Nocturnal enuresis is caused by a deficiency of Kidney Qi that leads to the inability of the urination bladder to regulate urination. The kidneys form urine and the bladder stores excrete urine. If the kidneys show any kind of deficiency, they are unable to support the function of the bladder in controlling urinary output.
Chronic nocturnal enuresis can exhaust the patient and impacts the proper distribution of nutrients to the body. According to Chinese medicine theory, it is referred to as Spleen Qi deficiency. As a result, this condition can result in a pale complexion and a low appetite. Nocturnal Enuresis treatment includes some classic acupuncture points for this condition such as Shenshu (UB23), Pangguangshu (UB28), Zhongji (CV3), and Sanyinjiao (Sp6). There are also some supplementary points such as Shenmen (Ht7) and Zusanli (St36). We will discuss the location of the acupuncture points.
Acupuncture Points for Bedwetting
1. Shensu (UB 23):
It is located on the back, 1.5 cun lateral to the lower edge of the spinous process of the 2nd lumbar vertebra. It is a great point to strengthen the Kidneys, tonify Kidney Yang and nourish Kidney Yin and Essence, boost the Kidney’s ability to grasp qi; and provides benefits to the ears and bones, as well as strengthens the lower back.
2. Pang guang shu (UB28):
It is located in the region of the sacrum, 1.5 cun lateral to the midpoint of the sacral crest, at the same level of the 2nd posterior sacral foramen. The chief functions of this point are that it regulates the bladder, resolves the Dampness and Damp-Heat, removes stagnation, and opens up the water passages.
3. Zhongji (CV3):
It is located on the midline of the lower abdomen, 4 cun below the umbilicus. It is particularly effective in treating Dysuria, enuresis, and retention of urine; seminal emissions, infertility, impotence, and other male diseases; irregular menstruation, leucorrhea, and dysmenorrhea.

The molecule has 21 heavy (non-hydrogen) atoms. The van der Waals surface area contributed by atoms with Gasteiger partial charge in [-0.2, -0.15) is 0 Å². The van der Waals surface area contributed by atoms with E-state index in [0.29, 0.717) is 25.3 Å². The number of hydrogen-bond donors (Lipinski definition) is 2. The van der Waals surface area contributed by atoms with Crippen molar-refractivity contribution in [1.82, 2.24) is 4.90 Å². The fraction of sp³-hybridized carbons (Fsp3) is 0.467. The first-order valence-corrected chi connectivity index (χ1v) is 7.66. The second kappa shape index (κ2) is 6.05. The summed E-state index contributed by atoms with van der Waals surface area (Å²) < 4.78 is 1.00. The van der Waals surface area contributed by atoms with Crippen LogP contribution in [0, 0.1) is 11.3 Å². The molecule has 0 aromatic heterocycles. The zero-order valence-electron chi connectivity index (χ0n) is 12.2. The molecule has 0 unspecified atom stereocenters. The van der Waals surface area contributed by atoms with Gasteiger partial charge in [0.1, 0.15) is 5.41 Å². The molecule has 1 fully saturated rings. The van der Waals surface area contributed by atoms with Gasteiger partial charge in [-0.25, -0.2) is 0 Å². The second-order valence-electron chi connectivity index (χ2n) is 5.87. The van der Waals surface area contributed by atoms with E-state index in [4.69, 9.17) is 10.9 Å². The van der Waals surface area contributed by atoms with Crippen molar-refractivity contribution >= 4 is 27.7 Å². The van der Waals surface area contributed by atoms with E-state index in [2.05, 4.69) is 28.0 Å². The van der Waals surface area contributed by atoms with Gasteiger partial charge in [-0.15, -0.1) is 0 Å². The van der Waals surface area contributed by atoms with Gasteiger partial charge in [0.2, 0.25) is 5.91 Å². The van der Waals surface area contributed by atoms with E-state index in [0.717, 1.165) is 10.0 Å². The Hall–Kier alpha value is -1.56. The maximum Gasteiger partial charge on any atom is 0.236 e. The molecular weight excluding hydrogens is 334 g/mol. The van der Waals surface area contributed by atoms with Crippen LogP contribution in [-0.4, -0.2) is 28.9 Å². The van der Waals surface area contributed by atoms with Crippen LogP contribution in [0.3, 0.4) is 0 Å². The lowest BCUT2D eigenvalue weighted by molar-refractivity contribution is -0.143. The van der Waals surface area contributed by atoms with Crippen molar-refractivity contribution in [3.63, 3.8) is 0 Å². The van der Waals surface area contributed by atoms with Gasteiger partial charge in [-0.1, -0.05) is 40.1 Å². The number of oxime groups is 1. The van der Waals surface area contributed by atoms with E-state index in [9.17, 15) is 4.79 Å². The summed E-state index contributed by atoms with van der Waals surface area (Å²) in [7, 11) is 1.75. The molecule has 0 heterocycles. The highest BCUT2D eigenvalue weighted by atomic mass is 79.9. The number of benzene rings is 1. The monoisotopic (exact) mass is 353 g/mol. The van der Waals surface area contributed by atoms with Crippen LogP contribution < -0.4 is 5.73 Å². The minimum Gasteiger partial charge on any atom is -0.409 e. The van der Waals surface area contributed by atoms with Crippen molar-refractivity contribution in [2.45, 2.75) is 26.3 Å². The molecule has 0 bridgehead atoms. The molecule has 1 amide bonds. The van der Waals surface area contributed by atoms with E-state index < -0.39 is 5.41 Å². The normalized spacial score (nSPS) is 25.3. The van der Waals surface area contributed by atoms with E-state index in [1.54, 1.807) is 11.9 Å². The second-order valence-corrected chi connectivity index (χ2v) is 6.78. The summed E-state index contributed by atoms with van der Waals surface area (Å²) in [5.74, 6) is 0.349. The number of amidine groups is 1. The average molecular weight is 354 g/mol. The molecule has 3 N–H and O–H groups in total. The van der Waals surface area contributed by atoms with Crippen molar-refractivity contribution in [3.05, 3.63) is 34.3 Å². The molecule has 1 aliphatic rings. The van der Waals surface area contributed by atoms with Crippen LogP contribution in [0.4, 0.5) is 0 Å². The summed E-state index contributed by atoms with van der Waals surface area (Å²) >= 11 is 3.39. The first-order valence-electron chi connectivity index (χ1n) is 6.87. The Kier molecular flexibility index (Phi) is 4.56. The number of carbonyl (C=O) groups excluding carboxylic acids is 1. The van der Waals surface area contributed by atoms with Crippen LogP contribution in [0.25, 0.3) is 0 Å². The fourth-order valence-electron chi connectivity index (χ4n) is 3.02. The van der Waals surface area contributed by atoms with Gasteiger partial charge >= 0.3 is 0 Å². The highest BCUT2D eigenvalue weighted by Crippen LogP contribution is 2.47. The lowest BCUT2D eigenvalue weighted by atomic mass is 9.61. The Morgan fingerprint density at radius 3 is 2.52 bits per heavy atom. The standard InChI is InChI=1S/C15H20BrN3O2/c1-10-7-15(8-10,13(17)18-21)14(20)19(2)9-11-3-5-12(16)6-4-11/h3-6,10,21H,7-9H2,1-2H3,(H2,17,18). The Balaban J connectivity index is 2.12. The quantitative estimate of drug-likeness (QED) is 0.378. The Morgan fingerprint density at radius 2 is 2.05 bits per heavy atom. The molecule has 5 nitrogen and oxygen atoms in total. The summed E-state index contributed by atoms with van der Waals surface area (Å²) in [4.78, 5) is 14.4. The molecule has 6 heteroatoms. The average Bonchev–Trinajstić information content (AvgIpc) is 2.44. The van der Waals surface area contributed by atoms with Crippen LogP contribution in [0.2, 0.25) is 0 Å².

4. Sanyinjiao (Sp6):
San Yin Jiao (SP6) is located right on the inside of your leg, right above your ankle. To find this point you can locate the highest peak of the ankle then move four finger widths up your leg, apply deep pressure right behind the bone (tibia). San Yin Jiao (SP6) is used for a number of disorders such as urological, pelvic disorders, insomnia, and menstrual cramps.
5. Shenmen (Ht7):
It is located at the ulnar end of the distal wrist crease when the palm is facing upward, right on the radial side of the flexor carpi ulnaris tendon. The Chinese translation for Heart 7 (HT 7) is Shen Men, which means Spirit Gate. This acupuncture point has some healing properties such as calming the mind and helping to resolve emotional related symptoms such as worry, anxiety, panic attacks, and heart palpitations. It also helps regulate any conditions related to the heart and promotes the circulation of blood throughout the body.
6. Zusanli (St36):
It is located four finger widths down right from the bottom of your knee cap, along the outer boundary of your shin bone. If you are able to locate it right, a muscle should pop out as you move your foot up and down. This point is commonly used for treating gastrointestinal discomfort, nausea, and vomiting, also stress and fatigue.
Certain lifestyle changes work best in complementing the treatment protocols for nighttime bedwetting such as avoiding caffeine, alcohol and fizzy drinks, especially late at night as caffeine seems to have a diuretic effect and increases urine output at night. Drinking adequate water during the day and limiting the water intake at night can help. Avoid constipation as this may affect the small bladder; so try and eat a healthy, balanced diet with enough fiber. A holistic approach goes a long way in treating this condition. Try natural cures for bedwetting, Acupuncture and the above-listed therapy and let us know whether these points helped you or your loved one in any way.